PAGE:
Antibiotics and fluids are also usually administered intravenously which is one reason for their hospitalization. The vomiting usually prevents oral administration of medications. Round-the-clock care and observation is another reason for hospitalization. If the animal responds positively to treatment and symptoms begin to reside, they can fight the disease. Although this is a serious pathology which can compromise the life of your dog, if treated in time, it is indeed possible to save their life.
How long does parvo last in dogs and puppies?
When a dog is infected by the parvovirus, the incubation period can last up to two weeks, although it can take only a few days. This incubation period is the time it takes for the virus to begin causing symptoms. In newborn puppies, the symptoms usually appear more quickly, although it will depend on other factors such as the size of the viral load to which they are exposed.
These factors such as viral load, age of the dog, state of their immune system and level of care will determine their recovery time. Generally speaking, if a dog is able to survive four days after the onset of symptoms, they are most likely to recover. After this time, the symptoms should begin to subside. Recovery usually takes around one week in puppies, but it can vary in adult dogs.
Learn some more general ways to support a young dog's health with our guide to caring for puppies.
Preventing parvovirus in dogs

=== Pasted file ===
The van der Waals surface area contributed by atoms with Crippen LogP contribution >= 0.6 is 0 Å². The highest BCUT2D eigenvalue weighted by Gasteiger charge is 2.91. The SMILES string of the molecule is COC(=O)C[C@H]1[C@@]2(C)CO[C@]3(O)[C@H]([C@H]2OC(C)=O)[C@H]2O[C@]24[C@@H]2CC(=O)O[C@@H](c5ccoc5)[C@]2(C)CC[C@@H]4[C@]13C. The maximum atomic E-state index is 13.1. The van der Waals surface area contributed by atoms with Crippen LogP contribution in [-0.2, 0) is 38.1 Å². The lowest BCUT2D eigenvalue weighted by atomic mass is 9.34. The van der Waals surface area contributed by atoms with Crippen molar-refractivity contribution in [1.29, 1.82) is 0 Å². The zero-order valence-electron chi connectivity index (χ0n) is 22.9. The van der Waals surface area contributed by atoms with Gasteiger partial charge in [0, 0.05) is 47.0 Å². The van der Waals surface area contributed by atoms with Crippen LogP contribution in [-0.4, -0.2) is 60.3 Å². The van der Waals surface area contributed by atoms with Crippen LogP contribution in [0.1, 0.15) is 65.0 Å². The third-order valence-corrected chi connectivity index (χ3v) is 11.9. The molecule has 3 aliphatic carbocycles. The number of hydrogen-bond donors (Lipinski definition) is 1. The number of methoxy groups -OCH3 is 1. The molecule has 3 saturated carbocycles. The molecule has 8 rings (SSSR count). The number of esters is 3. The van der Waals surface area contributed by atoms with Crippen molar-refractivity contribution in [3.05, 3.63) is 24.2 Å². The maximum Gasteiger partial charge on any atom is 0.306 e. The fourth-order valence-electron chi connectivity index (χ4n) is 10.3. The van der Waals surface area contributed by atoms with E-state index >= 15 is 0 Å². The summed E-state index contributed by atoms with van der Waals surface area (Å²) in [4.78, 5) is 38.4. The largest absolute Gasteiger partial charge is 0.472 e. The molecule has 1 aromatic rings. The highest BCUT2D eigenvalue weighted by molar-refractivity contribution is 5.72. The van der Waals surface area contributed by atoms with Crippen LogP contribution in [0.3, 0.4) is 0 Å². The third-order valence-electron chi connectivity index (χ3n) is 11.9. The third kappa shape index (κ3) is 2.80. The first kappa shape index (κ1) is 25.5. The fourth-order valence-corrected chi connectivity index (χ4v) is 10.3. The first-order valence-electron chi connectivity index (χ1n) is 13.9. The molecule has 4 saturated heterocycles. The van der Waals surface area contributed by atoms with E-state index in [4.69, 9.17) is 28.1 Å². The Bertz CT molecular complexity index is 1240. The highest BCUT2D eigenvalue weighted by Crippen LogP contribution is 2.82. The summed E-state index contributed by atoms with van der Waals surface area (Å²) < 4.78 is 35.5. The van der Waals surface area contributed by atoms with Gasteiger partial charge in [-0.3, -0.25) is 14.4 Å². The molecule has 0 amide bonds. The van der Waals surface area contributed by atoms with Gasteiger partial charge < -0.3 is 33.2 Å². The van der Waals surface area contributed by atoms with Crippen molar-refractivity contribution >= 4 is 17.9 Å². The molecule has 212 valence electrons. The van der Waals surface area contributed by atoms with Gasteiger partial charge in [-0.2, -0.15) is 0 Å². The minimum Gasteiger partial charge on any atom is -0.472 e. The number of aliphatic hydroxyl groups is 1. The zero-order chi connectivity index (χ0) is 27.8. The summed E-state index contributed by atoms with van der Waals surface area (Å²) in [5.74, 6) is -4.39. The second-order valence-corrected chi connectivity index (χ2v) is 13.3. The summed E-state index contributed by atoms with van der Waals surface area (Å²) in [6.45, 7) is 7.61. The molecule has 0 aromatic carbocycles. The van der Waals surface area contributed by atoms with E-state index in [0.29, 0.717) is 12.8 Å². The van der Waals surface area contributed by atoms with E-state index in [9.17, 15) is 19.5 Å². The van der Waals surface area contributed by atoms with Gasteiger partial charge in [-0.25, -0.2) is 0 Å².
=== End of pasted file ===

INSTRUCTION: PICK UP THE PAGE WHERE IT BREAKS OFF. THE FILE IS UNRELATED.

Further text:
Preventative measures are vitally important with parvovirus as it is so contagious. Despite being a relatively recent disease, it has quickly become prevalent. These measures are also important when it comes to asking how long does a dog live with parvovirus. Whether or not they have been taken can affect the prognosis if they are unfortunate enough to still contract the infection. These parvovirus preventative measures include:
- Vaccination: respecting the vaccination schedule whether your dog is a puppy or adult is very important, but especially so when they are younger. No vaccine offers 100% protection, but it is also true that a vaccinated animal will be less contagious than a non-vaccinated one. This in turn positively affects life expectancy.
- Disinfection: cleaning your dog's toys and accessories after playing in high risk areas is important.
- Isolation: keeping puppies which have not finished their immunization schedule separated is very important. It prevents them from coming in contact with dogs whose immunization is unknown as well as keeping them away from excrement.